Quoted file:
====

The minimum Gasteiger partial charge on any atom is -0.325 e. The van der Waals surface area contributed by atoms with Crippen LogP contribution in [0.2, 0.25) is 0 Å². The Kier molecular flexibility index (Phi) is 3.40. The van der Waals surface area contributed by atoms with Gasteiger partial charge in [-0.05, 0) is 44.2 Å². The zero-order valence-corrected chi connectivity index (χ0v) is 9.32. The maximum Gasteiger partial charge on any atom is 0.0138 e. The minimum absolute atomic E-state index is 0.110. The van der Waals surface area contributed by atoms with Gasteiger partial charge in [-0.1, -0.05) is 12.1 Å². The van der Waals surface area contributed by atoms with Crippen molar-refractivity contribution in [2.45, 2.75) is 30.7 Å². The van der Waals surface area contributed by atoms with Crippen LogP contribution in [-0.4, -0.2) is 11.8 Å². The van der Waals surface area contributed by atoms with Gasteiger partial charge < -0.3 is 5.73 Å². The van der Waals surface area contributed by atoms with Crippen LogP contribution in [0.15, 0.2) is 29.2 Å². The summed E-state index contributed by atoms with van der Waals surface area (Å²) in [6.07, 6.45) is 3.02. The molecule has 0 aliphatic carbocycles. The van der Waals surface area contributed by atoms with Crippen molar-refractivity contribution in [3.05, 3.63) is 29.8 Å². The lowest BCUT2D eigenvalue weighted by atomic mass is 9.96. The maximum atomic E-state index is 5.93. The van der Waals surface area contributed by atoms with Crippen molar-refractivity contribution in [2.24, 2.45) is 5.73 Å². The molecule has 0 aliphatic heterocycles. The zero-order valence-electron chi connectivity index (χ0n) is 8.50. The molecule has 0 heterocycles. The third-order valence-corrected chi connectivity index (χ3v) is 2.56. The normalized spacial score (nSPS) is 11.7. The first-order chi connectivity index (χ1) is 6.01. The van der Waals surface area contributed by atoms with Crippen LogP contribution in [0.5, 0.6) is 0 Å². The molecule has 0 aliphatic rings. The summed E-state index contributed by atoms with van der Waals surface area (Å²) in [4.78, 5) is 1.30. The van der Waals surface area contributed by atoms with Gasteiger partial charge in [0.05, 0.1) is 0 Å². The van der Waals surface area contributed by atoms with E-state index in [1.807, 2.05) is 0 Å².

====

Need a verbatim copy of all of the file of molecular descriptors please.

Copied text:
The minimum Gasteiger partial charge on any atom is -0.325 e. The van der Waals surface area contributed by atoms with Crippen LogP contribution in [0.2, 0.25) is 0 Å². The Kier molecular flexibility index (Phi) is 3.40. The van der Waals surface area contributed by atoms with Gasteiger partial charge in [-0.05, 0) is 44.2 Å². The zero-order valence-corrected chi connectivity index (χ0v) is 9.32. The maximum Gasteiger partial charge on any atom is 0.0138 e. The minimum absolute atomic E-state index is 0.110. The van der Waals surface area contributed by atoms with Gasteiger partial charge in [-0.1, -0.05) is 12.1 Å². The van der Waals surface area contributed by atoms with Crippen molar-refractivity contribution in [2.45, 2.75) is 30.7 Å². The van der Waals surface area contributed by atoms with Crippen LogP contribution in [-0.4, -0.2) is 11.8 Å². The van der Waals surface area contributed by atoms with Gasteiger partial charge < -0.3 is 5.73 Å². The van der Waals surface area contributed by atoms with Crippen LogP contribution in [0.15, 0.2) is 29.2 Å². The summed E-state index contributed by atoms with van der Waals surface area (Å²) in [6.07, 6.45) is 3.02. The molecule has 0 aliphatic carbocycles. The van der Waals surface area contributed by atoms with Crippen molar-refractivity contribution in [3.05, 3.63) is 29.8 Å². The lowest BCUT2D eigenvalue weighted by atomic mass is 9.96. The maximum atomic E-state index is 5.93. The van der Waals surface area contributed by atoms with Crippen molar-refractivity contribution in [2.24, 2.45) is 5.73 Å². The molecule has 0 aliphatic heterocycles. The zero-order valence-electron chi connectivity index (χ0n) is 8.50. The molecule has 0 heterocycles. The third-order valence-corrected chi connectivity index (χ3v) is 2.56. The normalized spacial score (nSPS) is 11.7. The first-order chi connectivity index (χ1) is 6.01. The van der Waals surface area contributed by atoms with Crippen LogP contribution in [0.5, 0.6) is 0 Å². The molecule has 0 aliphatic rings. The summed E-state index contributed by atoms with van der Waals surface area (Å²) in [4.78, 5) is 1.30. The van der Waals surface area contributed by atoms with Gasteiger partial charge in [0.05, 0.1) is 0 Å². The van der Waals surface area contributed by atoms with E-state index in [1.807, 2.05) is 0 Å².